Williamson, Steve

EMSA CEO Steve Williamson. DYLAN GOFORTH/The Frontier

Before the city of Tulsa launched its utility fee ambulance program in 2007, EMSA promised Tulsans in writing that “you’ll never pay out of pocket costs for emergency medical transports.”

EMSA’s president, Steve Williamson, testified Wednesday that statement in a utility bill flyer and a similar statement in a newspaper advertisement weren’t true. Williamson’s testimony came during the first day of a hearing to determine whether lawsuit plaintiffs will receive class action status.

Attorney Robert Pezold, representing four plaintiffs who say EMSA engaged in deceptive billing practices, questioned Williamson about the claims.

Pezold read Williamson the 2007 newspaper ad stating: ” ‘Residents will never pay a bill for emergency care.'”

“The ad represents what EMSA wanted in the ad,” Williamson said, though he insisted EMSA made no attempts to mislead residents about the program. He said elsewhere in the utility bill flyer and on EMSA’s website, residents who were paying the utility bill fee could find that fine print.

“Is that a true statement or isn’t it?” Pezold shot back.

“No,” Williamson answered.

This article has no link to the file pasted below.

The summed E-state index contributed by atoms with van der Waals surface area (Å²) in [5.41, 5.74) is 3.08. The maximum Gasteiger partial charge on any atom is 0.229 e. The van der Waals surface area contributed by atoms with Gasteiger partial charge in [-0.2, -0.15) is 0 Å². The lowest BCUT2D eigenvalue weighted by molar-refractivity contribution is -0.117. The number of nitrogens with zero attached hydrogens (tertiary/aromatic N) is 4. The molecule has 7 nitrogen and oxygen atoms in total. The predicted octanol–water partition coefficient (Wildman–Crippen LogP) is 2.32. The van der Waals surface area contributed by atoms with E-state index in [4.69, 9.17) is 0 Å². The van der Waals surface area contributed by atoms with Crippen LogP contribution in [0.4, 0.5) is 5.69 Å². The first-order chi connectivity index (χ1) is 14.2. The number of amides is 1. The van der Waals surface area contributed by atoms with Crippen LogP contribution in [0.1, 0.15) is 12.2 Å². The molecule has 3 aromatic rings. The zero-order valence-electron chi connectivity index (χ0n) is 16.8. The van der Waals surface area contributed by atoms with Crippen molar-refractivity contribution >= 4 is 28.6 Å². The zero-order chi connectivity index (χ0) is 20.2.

Williamson said under questioning by EMSA’s attorney that the second page of the utility bill flyer informed citizens of the program’s requirements. At issue is whether EMSA adequately informed Oklahoma residents in the program they may be billed if they fail to abide by certain requirements including providing insurance information.

The hearing before District Judge Mary Fitzgerald is a crucial point in a lawsuit, now more than three years old, filed against EMSA on behalf of plaintiffs who say they should not have been billed because they were members of a city utility fee program.

The suit is filed on behalf of plaintiffs Priscilla Johnson, Robert Mitchell, Helen Mitchell and Tammi Papillion, who were billed for emergency EMSA transports between 2007 and 2011. The plaintiffs were paying fees on their utility bills that should have covered out of pocket costs for ambulance service but were turned over to a collections agency and sued, states the lawsuit.

Testimony Wednesday indicated thousands of Oklahomans in 14 cities could be class members if Fitzgerald grants the motion for class action status.

Fitzgerald is hearing testimony from witnesses regarding whether to expand the suit to cover people who may be due refunds, depending on the lawsuit’s outcome. Fitzgerald denied a request by EMSA to close the hearing to protect confidential medical records, indicating she will review records instead to ensure medical details are redacted.

During the hearing, Pezold questioned Williamson about a city of Tulsa study that found nearly 30 percent of all accounts turned over for collections by EMSA in a single month were members of the city’s utility fee program. The study examined accounts turned over to EMSA’s collections firm, Works & Lentz, in August 2011 and found 330 were actually paying the utility fee.

Williamson said in those cases, citizens had failed to give EMSA information it needed to pursue insurance claims. EMSA depends on recovering payments from Medicare, private insurance and other “third parties” to defray the cost of ambulance service, he said.